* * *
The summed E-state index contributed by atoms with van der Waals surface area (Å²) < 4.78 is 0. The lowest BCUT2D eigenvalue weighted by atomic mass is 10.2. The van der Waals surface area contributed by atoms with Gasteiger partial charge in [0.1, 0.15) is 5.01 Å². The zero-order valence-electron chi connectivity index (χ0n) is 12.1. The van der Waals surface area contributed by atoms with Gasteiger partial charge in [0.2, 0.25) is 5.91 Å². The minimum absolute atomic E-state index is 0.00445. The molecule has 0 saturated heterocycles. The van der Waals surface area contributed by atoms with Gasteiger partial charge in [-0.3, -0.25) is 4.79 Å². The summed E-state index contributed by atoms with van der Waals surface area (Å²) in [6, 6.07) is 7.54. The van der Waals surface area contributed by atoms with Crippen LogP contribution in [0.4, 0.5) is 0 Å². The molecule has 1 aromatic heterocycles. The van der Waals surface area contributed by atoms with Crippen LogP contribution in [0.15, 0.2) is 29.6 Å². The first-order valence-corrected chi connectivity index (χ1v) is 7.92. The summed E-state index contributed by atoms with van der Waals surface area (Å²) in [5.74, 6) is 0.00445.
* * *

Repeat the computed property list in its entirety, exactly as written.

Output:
The summed E-state index contributed by atoms with van der Waals surface area (Å²) < 4.78 is 0. The lowest BCUT2D eigenvalue weighted by atomic mass is 10.2. The van der Waals surface area contributed by atoms with Gasteiger partial charge in [0.1, 0.15) is 5.01 Å². The zero-order valence-electron chi connectivity index (χ0n) is 12.1. The van der Waals surface area contributed by atoms with Gasteiger partial charge in [0.2, 0.25) is 5.91 Å². The minimum absolute atomic E-state index is 0.00445. The molecule has 0 saturated heterocycles. The van der Waals surface area contributed by atoms with Gasteiger partial charge in [-0.3, -0.25) is 4.79 Å². The summed E-state index contributed by atoms with van der Waals surface area (Å²) in [6, 6.07) is 7.54. The van der Waals surface area contributed by atoms with Crippen LogP contribution in [0.4, 0.5) is 0 Å². The molecule has 1 aromatic heterocycles. The van der Waals surface area contributed by atoms with Crippen LogP contribution in [0.15, 0.2) is 29.6 Å². The first-order valence-corrected chi connectivity index (χ1v) is 7.92. The summed E-state index contributed by atoms with van der Waals surface area (Å²) in [5.74, 6) is 0.00445.